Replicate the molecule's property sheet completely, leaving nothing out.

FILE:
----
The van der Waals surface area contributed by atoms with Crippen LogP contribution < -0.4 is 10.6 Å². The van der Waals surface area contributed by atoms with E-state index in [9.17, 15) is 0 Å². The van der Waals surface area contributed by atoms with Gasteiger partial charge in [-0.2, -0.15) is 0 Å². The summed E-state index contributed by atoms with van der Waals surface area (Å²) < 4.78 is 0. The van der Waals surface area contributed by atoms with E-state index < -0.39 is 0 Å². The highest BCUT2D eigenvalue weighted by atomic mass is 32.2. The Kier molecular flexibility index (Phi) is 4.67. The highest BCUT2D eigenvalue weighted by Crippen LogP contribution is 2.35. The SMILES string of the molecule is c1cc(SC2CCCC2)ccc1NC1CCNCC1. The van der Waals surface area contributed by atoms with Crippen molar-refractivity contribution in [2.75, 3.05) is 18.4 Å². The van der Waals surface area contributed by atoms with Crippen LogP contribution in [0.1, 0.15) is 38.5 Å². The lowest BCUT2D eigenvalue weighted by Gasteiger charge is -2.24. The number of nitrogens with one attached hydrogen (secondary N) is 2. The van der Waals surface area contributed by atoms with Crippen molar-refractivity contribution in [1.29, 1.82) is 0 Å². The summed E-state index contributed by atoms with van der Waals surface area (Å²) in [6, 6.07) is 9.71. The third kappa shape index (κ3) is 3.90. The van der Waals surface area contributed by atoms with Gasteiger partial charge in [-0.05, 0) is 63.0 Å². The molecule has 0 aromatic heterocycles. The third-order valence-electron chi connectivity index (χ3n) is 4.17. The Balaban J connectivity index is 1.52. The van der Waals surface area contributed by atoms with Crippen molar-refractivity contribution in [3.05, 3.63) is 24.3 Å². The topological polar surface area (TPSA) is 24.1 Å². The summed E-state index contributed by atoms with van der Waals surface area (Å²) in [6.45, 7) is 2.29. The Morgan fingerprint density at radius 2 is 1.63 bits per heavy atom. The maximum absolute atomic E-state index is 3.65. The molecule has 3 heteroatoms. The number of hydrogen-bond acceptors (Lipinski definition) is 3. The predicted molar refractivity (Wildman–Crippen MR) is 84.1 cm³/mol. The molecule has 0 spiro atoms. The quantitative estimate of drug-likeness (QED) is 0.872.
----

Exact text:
The van der Waals surface area contributed by atoms with Crippen LogP contribution < -0.4 is 10.6 Å². The van der Waals surface area contributed by atoms with E-state index in [9.17, 15) is 0 Å². The van der Waals surface area contributed by atoms with Gasteiger partial charge in [-0.2, -0.15) is 0 Å². The summed E-state index contributed by atoms with van der Waals surface area (Å²) < 4.78 is 0. The van der Waals surface area contributed by atoms with E-state index < -0.39 is 0 Å². The highest BCUT2D eigenvalue weighted by atomic mass is 32.2. The Kier molecular flexibility index (Phi) is 4.67. The highest BCUT2D eigenvalue weighted by Crippen LogP contribution is 2.35. The SMILES string of the molecule is c1cc(SC2CCCC2)ccc1NC1CCNCC1. The van der Waals surface area contributed by atoms with Crippen molar-refractivity contribution in [2.75, 3.05) is 18.4 Å². The van der Waals surface area contributed by atoms with Crippen LogP contribution in [0.1, 0.15) is 38.5 Å². The lowest BCUT2D eigenvalue weighted by Gasteiger charge is -2.24. The number of nitrogens with one attached hydrogen (secondary N) is 2. The van der Waals surface area contributed by atoms with Crippen molar-refractivity contribution in [1.29, 1.82) is 0 Å². The summed E-state index contributed by atoms with van der Waals surface area (Å²) in [6, 6.07) is 9.71. The third kappa shape index (κ3) is 3.90. The van der Waals surface area contributed by atoms with Gasteiger partial charge in [-0.05, 0) is 63.0 Å². The molecule has 0 aromatic heterocycles. The third-order valence-electron chi connectivity index (χ3n) is 4.17. The Balaban J connectivity index is 1.52. The van der Waals surface area contributed by atoms with Crippen molar-refractivity contribution in [3.05, 3.63) is 24.3 Å². The topological polar surface area (TPSA) is 24.1 Å². The summed E-state index contributed by atoms with van der Waals surface area (Å²) in [6.45, 7) is 2.29. The Morgan fingerprint density at radius 2 is 1.63 bits per heavy atom. The maximum absolute atomic E-state index is 3.65. The molecule has 3 heteroatoms. The number of hydrogen-bond acceptors (Lipinski definition) is 3. The predicted molar refractivity (Wildman–Crippen MR) is 84.1 cm³/mol. The molecule has 0 spiro atoms. The quantitative estimate of drug-likeness (QED) is 0.872.